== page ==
The Cupcake Caper: Sometimes (too rarely) the good guys win a round in the cyber conflagration

Until July 2017 rolled around, the most artful headline about our basic human gullibility which leads to our losing badly when confronted by a clever cyber adversary, was in the New York Times in April  2014:

They came in through the Chinese takeout menu

But then, in late July, the copy stylists at the Jeff Bezos owned Washington Post bested “The Gray Lady” of Gotham, with this killer construct:

How a fish tank helped hack a casino

The article, debuting as it did just before the Black Hat USA 2017 and Def Con 2017 pure hearted hacker events convened in Las Vegas, offers an almost whimsical view of how an Internet of Things enabled fish tank could bring down a casino.  But apparently there is no April Fool moment, Oceans 11 can’t save little Dory.

The #IoT will bring many benefits – but thru the glass and darkly, it will also create countless new attack vectors for creative cyber thieves.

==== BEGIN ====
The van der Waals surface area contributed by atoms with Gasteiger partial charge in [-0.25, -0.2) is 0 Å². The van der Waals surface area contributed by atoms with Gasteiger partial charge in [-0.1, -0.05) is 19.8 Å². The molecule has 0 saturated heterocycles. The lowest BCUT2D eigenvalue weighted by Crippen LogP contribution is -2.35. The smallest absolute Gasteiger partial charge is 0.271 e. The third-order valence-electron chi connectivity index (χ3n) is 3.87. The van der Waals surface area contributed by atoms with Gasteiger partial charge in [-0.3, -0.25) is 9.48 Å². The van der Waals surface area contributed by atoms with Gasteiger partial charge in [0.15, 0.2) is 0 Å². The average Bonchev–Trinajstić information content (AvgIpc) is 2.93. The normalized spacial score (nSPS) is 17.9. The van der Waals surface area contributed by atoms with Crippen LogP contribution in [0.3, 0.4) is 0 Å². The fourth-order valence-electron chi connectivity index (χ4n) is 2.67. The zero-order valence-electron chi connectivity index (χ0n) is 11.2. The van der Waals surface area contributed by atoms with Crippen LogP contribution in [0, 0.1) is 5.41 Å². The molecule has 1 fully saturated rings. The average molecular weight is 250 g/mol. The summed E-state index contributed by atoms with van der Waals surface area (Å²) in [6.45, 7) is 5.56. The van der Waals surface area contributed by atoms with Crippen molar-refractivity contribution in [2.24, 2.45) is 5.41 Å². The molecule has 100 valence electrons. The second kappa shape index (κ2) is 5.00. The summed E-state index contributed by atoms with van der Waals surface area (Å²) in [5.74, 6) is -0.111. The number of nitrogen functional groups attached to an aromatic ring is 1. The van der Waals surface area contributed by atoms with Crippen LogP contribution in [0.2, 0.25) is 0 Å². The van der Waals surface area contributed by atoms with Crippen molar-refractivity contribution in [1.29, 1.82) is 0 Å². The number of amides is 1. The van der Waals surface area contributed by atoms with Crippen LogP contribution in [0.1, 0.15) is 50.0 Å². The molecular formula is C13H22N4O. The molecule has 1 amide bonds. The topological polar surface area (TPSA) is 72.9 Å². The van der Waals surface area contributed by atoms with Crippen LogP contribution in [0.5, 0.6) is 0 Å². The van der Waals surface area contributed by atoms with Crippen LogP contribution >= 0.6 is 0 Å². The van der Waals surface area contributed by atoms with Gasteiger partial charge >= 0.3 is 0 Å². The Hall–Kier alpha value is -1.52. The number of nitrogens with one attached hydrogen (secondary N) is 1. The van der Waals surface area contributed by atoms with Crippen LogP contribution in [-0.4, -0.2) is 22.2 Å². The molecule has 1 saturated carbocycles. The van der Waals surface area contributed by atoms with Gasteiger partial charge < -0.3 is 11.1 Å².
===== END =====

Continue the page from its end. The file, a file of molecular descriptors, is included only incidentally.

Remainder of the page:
As the average citizen engages with the IoT, device sellers have a terrific educational opportunity to truly get closer to their customers, through teaching buyers of a new thermostat, or baby monitor, or home theatre unit, or even a fish tank, how to truly “own” the device.  How does the consumer move past default security settings (if it is even possible)? How does the consumer really benefit from the virtues of the device instead of being Pwned by the hidden backdoor, the always on camera, the always listening smart home pod?

And if the device sellers won’t do the hard work of baking real cyber security into their #ioT device, using the design principle – #SecurityByDesign, then the Government will need to step in.

And thus we end our tale, with a wonderful look back at the white hat hacking subterfuge of Britain’s fabled MI-6 intelligence service:

MI6 Hacks Al-Qaeda and Gives Them Cupcake Recipes

May we all live to see more sweetness and light from the Internet of Things, as opposed the darkness desired by the data desperadoes.

PS: Maps of homes?  What could possibly go wrong? From the MIT Technology Review, 25 July 2017:

Your Roomba Is Also Gathering Data about the Layout of Your Home